Thursday, October 20, 2011

Occupy George Clooney

George Clooney has a terrible sense of timing. The Ides of March is a cynical movie for what I'm sure Clooney regards as a cynical time. His stance is understandable. The movie's corrosive pessimism - is there one person in the movie who retains an ounce of idealism by the end of it? - and bleak view of the internal workings of a Presidential primary campaign, reinforces the commonly held view that no one can be trusted, all politicians are corrupt and that the "mainstream media" is merely the opposite side of the same tarnished coin. It's a movie that the Tea Party should love.

The movie appears - here is the bad timing part - at the height of the Occupy Wall Street movement. Occupy Wall Street is a romantic, inchoate and multi-faceted but spirited attempt to focus our attention on the deep problems of what political liberals used to write and talk about with frequency - the dirty little secret of economic class in America.

For a good discussion on the "essence" of Occupy Wall Street go to the Symposium in The New Republic at:

While tens of thousands of people are actively trying to sort their way towards an alternative economic program - hopefully one that is eventually coherently articulated and implemented - Clooney has thrown a dark, wet, suffocating blanket over any idea of creative political aspirations.

One of the central problems is that the movie is not really about politics at all. The Ides of March is really about the media. Or more precisely, about what an intelligent Hollywood liberal who comes from a media family (his father was a journalist) thinks his audience would embrace with respect to what politics and the media are "really about."

The film is bookended by the preparation for media events - a televised debate at the beginning of the film and a one-on-one interview at its end. Most of the internal machinations of the campaign directors are determined by what the evening news will say about their respective campaigns. You might be saying to yourself that "This sounds about right to me." If you are saying this, I suggest you volunteer for a political campaign. The candidates you meet will not be saints and they will tend to to bend towards the demands of the media juggernaut. But my sense is that their motivations are not far from those of non-candidates but with slightly and often more than slightly exaggerated egos.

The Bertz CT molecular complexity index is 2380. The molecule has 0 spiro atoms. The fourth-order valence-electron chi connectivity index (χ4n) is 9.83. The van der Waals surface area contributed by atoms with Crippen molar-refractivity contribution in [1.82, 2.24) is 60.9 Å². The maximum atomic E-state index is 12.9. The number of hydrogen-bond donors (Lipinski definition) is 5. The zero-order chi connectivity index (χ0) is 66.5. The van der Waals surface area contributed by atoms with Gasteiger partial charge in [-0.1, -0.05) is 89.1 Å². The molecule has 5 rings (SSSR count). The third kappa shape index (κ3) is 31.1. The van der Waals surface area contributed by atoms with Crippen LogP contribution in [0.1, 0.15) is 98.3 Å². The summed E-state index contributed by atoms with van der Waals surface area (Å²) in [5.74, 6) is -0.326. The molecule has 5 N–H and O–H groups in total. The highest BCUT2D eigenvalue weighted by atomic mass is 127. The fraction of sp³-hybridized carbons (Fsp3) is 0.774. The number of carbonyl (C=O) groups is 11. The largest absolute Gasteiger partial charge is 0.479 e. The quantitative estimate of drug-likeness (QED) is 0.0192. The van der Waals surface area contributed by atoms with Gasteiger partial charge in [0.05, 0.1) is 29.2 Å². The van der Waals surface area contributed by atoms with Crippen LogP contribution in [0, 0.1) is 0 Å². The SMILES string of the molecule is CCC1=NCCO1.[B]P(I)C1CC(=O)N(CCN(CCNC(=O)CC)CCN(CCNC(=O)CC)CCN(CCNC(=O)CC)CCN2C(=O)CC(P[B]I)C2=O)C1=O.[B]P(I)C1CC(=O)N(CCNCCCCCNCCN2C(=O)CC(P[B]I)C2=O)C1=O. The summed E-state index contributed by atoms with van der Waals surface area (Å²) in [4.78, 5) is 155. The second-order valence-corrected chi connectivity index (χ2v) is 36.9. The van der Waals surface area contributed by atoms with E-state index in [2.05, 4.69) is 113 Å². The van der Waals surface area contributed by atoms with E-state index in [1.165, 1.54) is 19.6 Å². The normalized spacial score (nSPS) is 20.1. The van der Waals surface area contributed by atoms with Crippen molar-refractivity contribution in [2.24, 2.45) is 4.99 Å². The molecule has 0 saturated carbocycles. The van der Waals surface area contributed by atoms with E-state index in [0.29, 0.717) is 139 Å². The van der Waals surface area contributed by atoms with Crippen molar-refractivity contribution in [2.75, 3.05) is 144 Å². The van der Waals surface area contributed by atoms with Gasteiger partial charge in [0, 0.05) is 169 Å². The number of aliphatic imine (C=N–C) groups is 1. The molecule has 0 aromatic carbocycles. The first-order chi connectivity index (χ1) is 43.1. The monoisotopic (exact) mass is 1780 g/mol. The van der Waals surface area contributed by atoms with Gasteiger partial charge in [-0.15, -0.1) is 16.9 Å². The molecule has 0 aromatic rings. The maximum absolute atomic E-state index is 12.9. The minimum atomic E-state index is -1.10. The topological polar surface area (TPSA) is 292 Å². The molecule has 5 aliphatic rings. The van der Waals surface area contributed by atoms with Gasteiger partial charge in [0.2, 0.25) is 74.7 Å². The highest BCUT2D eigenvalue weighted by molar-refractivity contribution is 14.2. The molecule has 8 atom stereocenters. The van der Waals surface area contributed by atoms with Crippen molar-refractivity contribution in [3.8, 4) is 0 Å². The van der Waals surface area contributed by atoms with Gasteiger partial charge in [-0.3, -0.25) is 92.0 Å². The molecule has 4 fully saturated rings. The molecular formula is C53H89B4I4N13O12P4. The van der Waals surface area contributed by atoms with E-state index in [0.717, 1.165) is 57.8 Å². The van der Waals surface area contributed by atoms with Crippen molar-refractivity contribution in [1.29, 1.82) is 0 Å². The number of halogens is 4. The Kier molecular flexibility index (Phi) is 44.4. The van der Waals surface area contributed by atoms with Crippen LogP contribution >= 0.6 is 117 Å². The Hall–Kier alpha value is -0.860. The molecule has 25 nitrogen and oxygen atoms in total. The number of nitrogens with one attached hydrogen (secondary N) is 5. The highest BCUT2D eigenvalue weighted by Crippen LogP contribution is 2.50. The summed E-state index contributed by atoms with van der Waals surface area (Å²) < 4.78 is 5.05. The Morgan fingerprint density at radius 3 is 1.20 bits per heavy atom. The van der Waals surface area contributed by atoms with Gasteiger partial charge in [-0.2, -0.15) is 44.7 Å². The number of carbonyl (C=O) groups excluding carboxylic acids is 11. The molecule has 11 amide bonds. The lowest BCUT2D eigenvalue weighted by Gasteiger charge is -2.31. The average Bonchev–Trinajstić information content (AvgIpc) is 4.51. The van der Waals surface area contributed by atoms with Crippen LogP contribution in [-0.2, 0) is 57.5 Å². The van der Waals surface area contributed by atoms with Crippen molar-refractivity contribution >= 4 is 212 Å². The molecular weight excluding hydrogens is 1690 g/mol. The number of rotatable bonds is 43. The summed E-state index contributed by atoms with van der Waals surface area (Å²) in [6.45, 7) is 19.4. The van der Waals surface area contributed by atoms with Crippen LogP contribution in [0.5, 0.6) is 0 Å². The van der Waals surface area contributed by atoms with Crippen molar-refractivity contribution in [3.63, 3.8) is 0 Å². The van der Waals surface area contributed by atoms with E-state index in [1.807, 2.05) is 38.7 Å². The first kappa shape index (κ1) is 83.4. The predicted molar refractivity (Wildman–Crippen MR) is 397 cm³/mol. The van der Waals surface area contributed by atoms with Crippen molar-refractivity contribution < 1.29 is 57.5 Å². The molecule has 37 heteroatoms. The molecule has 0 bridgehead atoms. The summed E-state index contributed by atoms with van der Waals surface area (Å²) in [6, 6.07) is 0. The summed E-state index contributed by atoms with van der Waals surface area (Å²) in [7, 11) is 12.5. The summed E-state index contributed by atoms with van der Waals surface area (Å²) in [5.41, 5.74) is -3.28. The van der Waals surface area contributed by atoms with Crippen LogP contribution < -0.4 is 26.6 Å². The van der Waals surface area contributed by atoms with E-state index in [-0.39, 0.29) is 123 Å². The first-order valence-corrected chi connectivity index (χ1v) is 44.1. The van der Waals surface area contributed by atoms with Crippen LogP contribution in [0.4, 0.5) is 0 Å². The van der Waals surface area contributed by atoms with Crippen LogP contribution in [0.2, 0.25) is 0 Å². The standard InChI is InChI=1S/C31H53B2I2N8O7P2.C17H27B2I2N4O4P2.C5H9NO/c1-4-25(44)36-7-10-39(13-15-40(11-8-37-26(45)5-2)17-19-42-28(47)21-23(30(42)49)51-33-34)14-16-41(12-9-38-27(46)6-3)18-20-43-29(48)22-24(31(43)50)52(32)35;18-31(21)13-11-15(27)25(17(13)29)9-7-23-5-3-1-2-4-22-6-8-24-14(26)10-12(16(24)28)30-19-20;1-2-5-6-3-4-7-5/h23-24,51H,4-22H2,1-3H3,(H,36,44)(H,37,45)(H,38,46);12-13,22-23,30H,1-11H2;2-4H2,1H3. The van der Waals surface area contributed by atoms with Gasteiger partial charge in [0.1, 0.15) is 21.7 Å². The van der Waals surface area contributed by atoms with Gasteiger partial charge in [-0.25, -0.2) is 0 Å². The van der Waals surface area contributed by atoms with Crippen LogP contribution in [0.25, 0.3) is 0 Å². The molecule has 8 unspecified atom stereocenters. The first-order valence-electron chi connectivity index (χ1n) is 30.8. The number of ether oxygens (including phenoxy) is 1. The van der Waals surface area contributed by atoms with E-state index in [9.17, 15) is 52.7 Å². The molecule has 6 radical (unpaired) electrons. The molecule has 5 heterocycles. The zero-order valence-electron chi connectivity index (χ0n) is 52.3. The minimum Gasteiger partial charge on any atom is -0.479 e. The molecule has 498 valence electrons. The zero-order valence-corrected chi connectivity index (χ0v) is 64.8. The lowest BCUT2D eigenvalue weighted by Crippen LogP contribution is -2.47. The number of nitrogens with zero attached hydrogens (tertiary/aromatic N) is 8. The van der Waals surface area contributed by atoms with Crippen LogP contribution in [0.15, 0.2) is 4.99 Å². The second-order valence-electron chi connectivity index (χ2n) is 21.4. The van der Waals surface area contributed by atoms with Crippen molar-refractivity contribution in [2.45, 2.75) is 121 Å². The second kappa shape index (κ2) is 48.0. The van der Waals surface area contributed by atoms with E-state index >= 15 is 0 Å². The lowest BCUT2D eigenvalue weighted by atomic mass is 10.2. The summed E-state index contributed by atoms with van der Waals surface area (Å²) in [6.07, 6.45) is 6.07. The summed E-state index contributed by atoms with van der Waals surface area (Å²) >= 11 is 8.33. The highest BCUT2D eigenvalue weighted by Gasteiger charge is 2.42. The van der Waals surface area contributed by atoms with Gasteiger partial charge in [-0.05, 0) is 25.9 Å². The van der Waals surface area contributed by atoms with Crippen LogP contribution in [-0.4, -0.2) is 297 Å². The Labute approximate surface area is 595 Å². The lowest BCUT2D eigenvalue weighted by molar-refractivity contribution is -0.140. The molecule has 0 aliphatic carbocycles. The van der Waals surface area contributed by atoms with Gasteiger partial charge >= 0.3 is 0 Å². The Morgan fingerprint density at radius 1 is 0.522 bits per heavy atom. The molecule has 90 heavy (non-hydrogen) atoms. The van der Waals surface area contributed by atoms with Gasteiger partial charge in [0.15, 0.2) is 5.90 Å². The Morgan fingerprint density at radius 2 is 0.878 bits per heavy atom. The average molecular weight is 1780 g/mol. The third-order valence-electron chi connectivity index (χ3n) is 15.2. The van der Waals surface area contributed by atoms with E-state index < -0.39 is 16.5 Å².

You will also find people who actually believe in things - who fight to implement policy - who devote tremendous amounts of time and energy to getting things done - and who generally are subject to mostly unflattering portraits in the press - which is part of the job of the press in any democratic society I have to add. We all hope for a little "balance," but nobody makes anyone run for office. You basically put up your hand and say, "Ill give it a try."

The candidate that George Clooney plays in the Ides of March has few redemptive characteristics. He offers a good speech - if you think that giving platitudes a bad name is fine rhetoric. I found the character mostly smug and self-satisfied.

This raises the interesting sociological question of whether our society can actually "produce" candidates who go beyond the limits imposed by the structure (communications, financing, ideological constraints, class transformation and psychological conditioning) of society itself.

Why, for instance, can there never be another Eugene Debs that captures the genuine insurgent spirit of a particular kind of American radicalism? Debs only received six percent of the vote for his best Presidential campaign - the vast majority of Americans preferring to give their votes to candidates like William McKinley, William Howard Taft and Woodrow Wilson - but his influence went far beyond his vote totals. (For a sympathetic portrait of Debs and overall balanced view of the history of the American Left see Michael Kazin's new book, American Dreamers)

As Kazin points out - as does the book The Liberal Hour (about politics and legislative change in the 1960s), you need both dedicated political leaders and movements from below to generate significant political and economic progress.

Clooney doesn't examine these questions and it is perhaps unfair to expect him to. While apparently the play that the movie was based upon was written by a political operative of some kind, the Ides of March strikes me as an "inside look" at a high level campaign produced by someone who has never really been "inside." Imagine being used and trotted around by political campaigns, given "access" to candidates and asked to raise money but never being allowed into the meetings where the crucial decisions are being made. I'm not asking you to shed any tears for George, but this movie might be his poisoned love letter in return for all the favors.

Clooney has done a disservice to the idea that politics can make a difference for anyone other than the political candidates and consultants who make their careers and living through politics. His last "political" movie The American (see my blog below), was also without context - violence without purpose, love without connection. I hope his next movie is not an apocalyptic end-of-the-world drama.

Further Reading:

Michael Kazin - American Dreamers - How the Left Changed a Nation

G. Calvin MacKenzie & Robert Weisbrot - The Liberal Hour - Washington and the Politics of Change in the 1960s

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